Sustainability in Automotive 2023
07-12-2023 – Virtually at your workplace
Concepts – Production – Supply Chain – Business Models
2nd International ATZ Digital Conference on Sustainability
01-12-2022 – virtually at your workplace
Importance of sustainability in the automotive industry
Exemplary sustainability projects
Development steps in construction and production
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Author: Alexander Heintzel
Sustainability Means Thinking in the Entire Life Cycle
For the second time, experts discussed sustainable strategies and projects in the automotive industry. The International ATZ Digital Conference Sustainability in Automotive took place on December 1, 2022 virtually.
Due to their importance for the economy and society, the automotive industry and mobility providers bear special responsibility for achieving climate protection and general sustainability goals. Legislators are increasingly formalizing this responsibility in stricter specifications. But consumers and investors are also evaluating companies more and more, solutions and products in terms of sustainability. Not only environmental and climate protection play a central role, but also social aspects and corporate governance are also becoming increasingly relevant. The overall life cycle of a product, from raw material extraction through production and service life to recycling, is becoming increasingly crucial. The digital ATZ conference Sustainability in Automotive presented again some recent developments in the industry.
In his opening speech, Philipp Seidel (Arthur D. Little, ADL) pointed out the significantly increasing battery demand globally: “The transport sector and electric vehicles are a major driver for this demand.” Optimizing the ESG footprint asks for a delicate balance of localized battery production and advantages of a global value chain. Finally, only a closed loop of battery materials will enable true sustainability by reducing needs for virgin raw materials and energy. “All those steps toward an improved sustainability need to begin with a holistic understanding of the EV battery supply chain and increased transparency”, stated Seidel.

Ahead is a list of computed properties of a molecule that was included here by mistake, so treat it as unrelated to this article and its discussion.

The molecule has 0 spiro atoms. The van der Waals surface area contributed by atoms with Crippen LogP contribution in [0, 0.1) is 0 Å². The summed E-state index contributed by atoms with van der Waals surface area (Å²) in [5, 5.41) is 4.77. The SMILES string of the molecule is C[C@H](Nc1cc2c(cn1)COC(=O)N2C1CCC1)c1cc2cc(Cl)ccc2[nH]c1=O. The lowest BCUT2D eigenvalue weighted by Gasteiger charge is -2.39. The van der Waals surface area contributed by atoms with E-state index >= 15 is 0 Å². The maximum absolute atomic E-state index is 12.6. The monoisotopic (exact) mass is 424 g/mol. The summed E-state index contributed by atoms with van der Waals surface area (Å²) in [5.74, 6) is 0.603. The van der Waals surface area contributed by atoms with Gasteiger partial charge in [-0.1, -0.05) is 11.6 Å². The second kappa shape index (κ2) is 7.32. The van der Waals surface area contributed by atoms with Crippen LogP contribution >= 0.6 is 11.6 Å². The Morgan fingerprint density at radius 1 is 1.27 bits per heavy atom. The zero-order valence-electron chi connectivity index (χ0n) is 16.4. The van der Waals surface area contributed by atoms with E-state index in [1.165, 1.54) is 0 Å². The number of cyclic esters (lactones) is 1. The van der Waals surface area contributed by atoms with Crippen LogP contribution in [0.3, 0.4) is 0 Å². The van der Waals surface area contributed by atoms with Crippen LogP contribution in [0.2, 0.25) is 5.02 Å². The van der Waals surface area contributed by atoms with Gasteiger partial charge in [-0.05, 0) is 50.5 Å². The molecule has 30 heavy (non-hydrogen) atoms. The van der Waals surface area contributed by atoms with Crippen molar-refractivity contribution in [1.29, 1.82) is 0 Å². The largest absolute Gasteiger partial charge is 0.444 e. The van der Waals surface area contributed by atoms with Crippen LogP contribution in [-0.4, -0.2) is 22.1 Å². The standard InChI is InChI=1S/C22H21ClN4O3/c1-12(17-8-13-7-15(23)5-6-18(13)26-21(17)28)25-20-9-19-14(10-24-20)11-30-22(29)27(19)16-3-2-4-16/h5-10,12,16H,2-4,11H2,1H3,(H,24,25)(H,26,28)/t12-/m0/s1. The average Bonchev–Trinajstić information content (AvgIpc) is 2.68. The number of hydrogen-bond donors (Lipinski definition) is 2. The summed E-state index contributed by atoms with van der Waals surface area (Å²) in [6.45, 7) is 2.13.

Martin Kunst (BMW) made a statement regarding the whole life cycle at the very beginning of vehicle development. “Using materials with a low carbon dioxide footprint is a key element for achieving climate targets”, he said. “The production of automotive materials like aluminum, steel and plastics accounts for almost two-thirds of the equivalent CO2 emissions in the supply chain of a mid-size BEV. For example, secondary aluminum can reduce the equivalent CO2 emissions in the supply chain by a factor of 4 to 6 compared to primary aluminum”, Kunst claimed. To keep recycled materials in the loop and increase the availability of high-quality secondary materials, principles of circular economy and design for circularity are embedded in the development process within BMW.
Sustainability does not only concern complete processes, but of course also single components. For example, Laura Gottardo und Philippe Godano (Autoneum) showed how a Life-cycle Analysis (LCA) can be used optimize the sustainability of BEV main floor carpets.“ An LCA of a single component enables the comparison of the potential different technologies and eventually the engineering of a performance and sustainability optimized product answering the specific needs of BEVs”, stated the speakers.
In his lecture, Thorsten Schwartz (Coatmaster) also dealt with components. Approximately 80 % of all parts in vehicles are coated to achieve certain decorative or functional properties, which can only be fulfilled if the coating thickness is precisely maintained according to the specifications of the coating material manufacturers. Schwartz: “Measuring the coating thickness during production with the necessary accuracy is essential.” He showed, how it is possible to positively influence sustainability in many ways by using coating thickness gauges.
Stefan Caba (Edag) showed, how not only the assembly, but also the disassembly of vehicles must be planned to achieve sustainability. Caba: “The extended life span of parts in particular changes the selection of materials to more durable solutions. The key factor is rethinking the vehicle as a sum of modular parts.”
During a short panel discussion at the end of the conference Philipp Seidel (ADL), Philippe Godano (Autoneum) and Thorsten Schwartz (Coatmaster) discussed some central points on sustainability in the automotive industry. “We see in the automotive industry since 2019”, said Seidel, “a huge transition which comes with also huge investments in electric mobility. And this is the one big challenge that all automotive OEMs and suppliers have to face and where all the available resources go into.” According to the consulting specialist a lot has been done already, but for sure the industry is probably not there yet where it should be in the end. “I think at one point we will have to invest”, added Godano, “but I think there’s a lot of things that you can do without new piece of machinery by already working out on better materials, green electricity and so on”.
According to Seidel investments in more sustainability are really the key but are nothing the automotive industry could do on its own. “What we see, for example, especially for electric mobility, is that formerly separate industries need to work together to make this new ecosystem work. And that’s something new”, he stated. On a company level, Godano feels that more targets are needed, especially sustainability targets. The second aspect, as he pointed out, “is the culture and the understanding of the benefits, because I think the sustainability is not just a burden but also improving your resilience”.